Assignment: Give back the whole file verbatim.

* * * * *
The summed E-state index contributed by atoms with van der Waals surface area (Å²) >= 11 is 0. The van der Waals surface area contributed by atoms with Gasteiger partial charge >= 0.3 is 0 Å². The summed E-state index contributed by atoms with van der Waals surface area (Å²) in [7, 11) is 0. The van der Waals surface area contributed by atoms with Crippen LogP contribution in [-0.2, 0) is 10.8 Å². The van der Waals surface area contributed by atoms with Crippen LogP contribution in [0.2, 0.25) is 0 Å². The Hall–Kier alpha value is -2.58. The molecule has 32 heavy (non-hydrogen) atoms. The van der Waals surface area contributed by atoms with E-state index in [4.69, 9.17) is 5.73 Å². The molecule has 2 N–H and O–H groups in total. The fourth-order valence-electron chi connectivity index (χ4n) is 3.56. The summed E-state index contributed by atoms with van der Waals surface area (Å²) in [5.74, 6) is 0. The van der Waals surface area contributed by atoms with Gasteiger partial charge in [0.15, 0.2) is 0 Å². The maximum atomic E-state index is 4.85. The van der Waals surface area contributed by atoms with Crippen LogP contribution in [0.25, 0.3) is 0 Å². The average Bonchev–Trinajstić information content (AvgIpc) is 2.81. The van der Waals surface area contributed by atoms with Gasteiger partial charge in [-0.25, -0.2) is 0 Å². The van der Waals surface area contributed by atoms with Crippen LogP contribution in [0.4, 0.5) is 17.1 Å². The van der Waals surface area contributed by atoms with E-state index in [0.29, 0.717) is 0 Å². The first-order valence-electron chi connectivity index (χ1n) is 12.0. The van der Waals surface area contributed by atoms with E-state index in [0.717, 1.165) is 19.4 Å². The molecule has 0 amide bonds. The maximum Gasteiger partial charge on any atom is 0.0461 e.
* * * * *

The summed E-state index contributed by atoms with van der Waals surface area (Å²) >= 11 is 0. The van der Waals surface area contributed by atoms with Gasteiger partial charge >= 0.3 is 0 Å². The summed E-state index contributed by atoms with van der Waals surface area (Å²) in [7, 11) is 0. The van der Waals surface area contributed by atoms with Crippen LogP contribution in [-0.2, 0) is 10.8 Å². The van der Waals surface area contributed by atoms with Crippen LogP contribution in [0.2, 0.25) is 0 Å². The Hall–Kier alpha value is -2.58. The molecule has 32 heavy (non-hydrogen) atoms. The van der Waals surface area contributed by atoms with E-state index in [4.69, 9.17) is 5.73 Å². The molecule has 2 N–H and O–H groups in total. The fourth-order valence-electron chi connectivity index (χ4n) is 3.56. The summed E-state index contributed by atoms with van der Waals surface area (Å²) in [5.74, 6) is 0. The van der Waals surface area contributed by atoms with Gasteiger partial charge in [0.15, 0.2) is 0 Å². The maximum atomic E-state index is 4.85. The van der Waals surface area contributed by atoms with Crippen LogP contribution in [0.25, 0.3) is 0 Å². The average Bonchev–Trinajstić information content (AvgIpc) is 2.81. The van der Waals surface area contributed by atoms with Gasteiger partial charge in [-0.25, -0.2) is 0 Å². The van der Waals surface area contributed by atoms with Crippen LogP contribution in [0.4, 0.5) is 17.1 Å². The van der Waals surface area contributed by atoms with E-state index in [0.29, 0.717) is 0 Å². The first-order valence-electron chi connectivity index (χ1n) is 12.0. The van der Waals surface area contributed by atoms with E-state index in [0.717, 1.165) is 19.4 Å². The molecule has 0 amide bonds. The maximum Gasteiger partial charge on any atom is 0.0461 e.